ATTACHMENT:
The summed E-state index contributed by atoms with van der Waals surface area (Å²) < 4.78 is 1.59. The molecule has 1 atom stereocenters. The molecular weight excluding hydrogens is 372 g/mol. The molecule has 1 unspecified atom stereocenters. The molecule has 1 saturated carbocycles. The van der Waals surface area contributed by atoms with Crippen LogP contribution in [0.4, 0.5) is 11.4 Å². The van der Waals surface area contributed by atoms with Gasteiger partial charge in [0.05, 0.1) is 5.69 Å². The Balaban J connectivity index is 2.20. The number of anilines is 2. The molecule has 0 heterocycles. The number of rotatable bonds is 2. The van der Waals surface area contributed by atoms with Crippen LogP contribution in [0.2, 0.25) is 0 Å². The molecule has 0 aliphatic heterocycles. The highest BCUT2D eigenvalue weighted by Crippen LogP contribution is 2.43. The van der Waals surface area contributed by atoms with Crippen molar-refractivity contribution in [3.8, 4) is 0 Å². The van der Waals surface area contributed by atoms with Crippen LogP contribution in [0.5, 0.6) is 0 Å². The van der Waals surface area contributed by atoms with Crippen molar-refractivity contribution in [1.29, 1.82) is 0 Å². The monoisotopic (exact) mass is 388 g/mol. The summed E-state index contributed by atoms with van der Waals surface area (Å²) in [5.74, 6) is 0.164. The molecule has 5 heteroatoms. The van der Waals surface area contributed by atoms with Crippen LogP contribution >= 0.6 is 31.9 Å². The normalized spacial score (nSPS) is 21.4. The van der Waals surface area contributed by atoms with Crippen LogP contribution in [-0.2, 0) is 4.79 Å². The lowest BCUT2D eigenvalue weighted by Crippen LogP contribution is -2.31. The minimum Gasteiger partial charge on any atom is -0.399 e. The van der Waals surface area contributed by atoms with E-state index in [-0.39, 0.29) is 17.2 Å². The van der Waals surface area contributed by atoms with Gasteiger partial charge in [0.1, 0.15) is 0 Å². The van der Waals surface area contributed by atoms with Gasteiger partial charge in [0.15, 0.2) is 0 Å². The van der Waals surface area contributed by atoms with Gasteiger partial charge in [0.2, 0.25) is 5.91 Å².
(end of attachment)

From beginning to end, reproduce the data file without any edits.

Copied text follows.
The summed E-state index contributed by atoms with van der Waals surface area (Å²) < 4.78 is 1.59. The molecule has 1 atom stereocenters. The molecular weight excluding hydrogens is 372 g/mol. The molecule has 1 unspecified atom stereocenters. The molecule has 1 saturated carbocycles. The van der Waals surface area contributed by atoms with Crippen LogP contribution in [0.4, 0.5) is 11.4 Å². The van der Waals surface area contributed by atoms with Gasteiger partial charge in [0.05, 0.1) is 5.69 Å². The Balaban J connectivity index is 2.20. The number of anilines is 2. The molecule has 0 heterocycles. The number of rotatable bonds is 2. The van der Waals surface area contributed by atoms with Crippen LogP contribution in [0.2, 0.25) is 0 Å². The molecule has 0 aliphatic heterocycles. The highest BCUT2D eigenvalue weighted by Crippen LogP contribution is 2.43. The van der Waals surface area contributed by atoms with Crippen molar-refractivity contribution in [3.8, 4) is 0 Å². The van der Waals surface area contributed by atoms with Crippen LogP contribution in [0.5, 0.6) is 0 Å². The van der Waals surface area contributed by atoms with Crippen molar-refractivity contribution in [1.29, 1.82) is 0 Å². The monoisotopic (exact) mass is 388 g/mol. The summed E-state index contributed by atoms with van der Waals surface area (Å²) in [5.74, 6) is 0.164. The molecule has 5 heteroatoms. The van der Waals surface area contributed by atoms with Crippen LogP contribution >= 0.6 is 31.9 Å². The normalized spacial score (nSPS) is 21.4. The van der Waals surface area contributed by atoms with Crippen LogP contribution in [-0.2, 0) is 4.79 Å². The lowest BCUT2D eigenvalue weighted by Crippen LogP contribution is -2.31. The minimum Gasteiger partial charge on any atom is -0.399 e. The van der Waals surface area contributed by atoms with E-state index in [-0.39, 0.29) is 17.2 Å². The van der Waals surface area contributed by atoms with Gasteiger partial charge in [0.1, 0.15) is 0 Å². The van der Waals surface area contributed by atoms with Gasteiger partial charge in [0.15, 0.2) is 0 Å². The van der Waals surface area contributed by atoms with Gasteiger partial charge in [0.2, 0.25) is 5.91 Å².